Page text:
2 Answers 2


You can't, but...

There's a reason that there are three opposed gaming creative agendas/experiences (gamism, narrativism, simulationism). Making decisions based on one of them invalidates decisions made based on the other agendas.

I am a sim/immersion preferring player, though I'm a mature gamer so I can play other types of games promoting other agendas and enjoy it. I have found the same thing that you have - that too much either gamism/rules intrusion or meta/narrative intrusion can't help but disrupt character/sim immersion (used to be just immersion, at some point someone said "but you can be immersed in the story so there's such a thing as narrative immersion" - I think that's a misuse of the word by people who don't understand sim, but whatever).

So making a decision based on meta concerns instead of "what my character would do" hurts my immersion (though I do try to self-justify it, just like real people do, to mitigate that). FATE point style narrative techniques like "that guy there is my cousin now!" or "that didn't happen!" are more damaging, I just avoid games like that or content myself with low-immersion play in them. Or things like Fiasco on the far side - it's a fun party game to me but doesn't scratch my RPG itch at all.

However, some (all?) of the techniques you are describing have nothing to do with that. Or, at least, should not be intrusive enough to hurt sim.

Even in sim immersion there's no expectation you're playing out every second of your character's life and in every single scene in the game. Spotlight time, whether you play out each day of a two week journey or not, etc. might be narrative moves in some sense but those you should probably just get over.

Even in full sim you gloss over levels of detail, that is unless you track your character's every BM. I'm reading between the lines but I don't think your problem is narrativism hurting sim immersion, it's not playing well with others.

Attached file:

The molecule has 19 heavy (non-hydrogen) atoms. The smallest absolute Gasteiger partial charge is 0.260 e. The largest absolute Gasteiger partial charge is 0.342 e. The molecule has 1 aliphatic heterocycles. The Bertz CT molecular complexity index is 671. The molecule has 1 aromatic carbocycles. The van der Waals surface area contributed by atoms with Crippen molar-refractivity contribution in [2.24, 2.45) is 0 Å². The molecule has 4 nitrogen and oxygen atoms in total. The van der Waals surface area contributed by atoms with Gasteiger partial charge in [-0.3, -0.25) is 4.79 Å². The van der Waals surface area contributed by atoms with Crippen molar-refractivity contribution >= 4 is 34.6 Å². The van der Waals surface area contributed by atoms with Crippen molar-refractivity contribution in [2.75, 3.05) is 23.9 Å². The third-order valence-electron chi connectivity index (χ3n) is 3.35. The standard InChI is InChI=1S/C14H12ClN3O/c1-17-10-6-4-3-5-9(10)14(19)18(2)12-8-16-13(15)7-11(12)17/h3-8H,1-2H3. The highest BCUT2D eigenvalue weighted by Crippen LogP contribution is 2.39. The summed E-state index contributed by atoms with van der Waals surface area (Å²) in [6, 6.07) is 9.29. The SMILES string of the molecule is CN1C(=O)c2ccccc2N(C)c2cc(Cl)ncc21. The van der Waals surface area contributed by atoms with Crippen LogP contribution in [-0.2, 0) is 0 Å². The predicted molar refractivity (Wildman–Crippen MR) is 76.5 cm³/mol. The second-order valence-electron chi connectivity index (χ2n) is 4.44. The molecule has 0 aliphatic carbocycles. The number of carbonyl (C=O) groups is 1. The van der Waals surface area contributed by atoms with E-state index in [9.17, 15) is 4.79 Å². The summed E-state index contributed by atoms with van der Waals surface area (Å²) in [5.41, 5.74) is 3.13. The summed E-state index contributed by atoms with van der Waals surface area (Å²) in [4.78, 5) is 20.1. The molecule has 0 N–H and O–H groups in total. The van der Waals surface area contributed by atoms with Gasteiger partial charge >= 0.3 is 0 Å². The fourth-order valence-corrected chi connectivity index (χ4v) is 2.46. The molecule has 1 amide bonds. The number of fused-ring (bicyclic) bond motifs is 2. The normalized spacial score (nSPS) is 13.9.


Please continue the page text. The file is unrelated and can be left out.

There's always speed-ups and level of detail changes and taking turns in any game. Apparently what's going on here is your expectations around these differ from the other players. I'm not saying that's not a problem, but that's not a narrative/sim problem. It's also not clear to me in this 'freeform' system how people fiat this (can other people just hit fast-forward on any scene they're not interested in regardless of what the others say? How is this supposed to work?). Apparently the expectations of the other players among themselves doesn't differ (you don't mention others having these complaints) so in the end I'm not sure there's a meaningful answer we can give, given the level of information, except "figure out what it is they're doing and negotiate it with them."


Try some pre-planning. Not in terms of "I want the session to go like this", which won't work, but in terms of a few things your character would like to have happen. Essentially, this is daydreaming about things that might happen, plus a degree of cynicism about overly grand schemes.

Once you have a few such events more or less formed as ideas, it should be easier to work out how to make them happen at the meta level. The objective is that these become things you can do without braking character immersion, because you've pre-prepared them.

That's one thing you can do. Another thing you might try is letting the other players know that the meta level is being used a bit unsubtly from the point of view of the characters. In-character remarks like "That was unexpected!" may seem excessively sarcastic, or may not even be noticed - it depends on the players. You need to talk to them about that.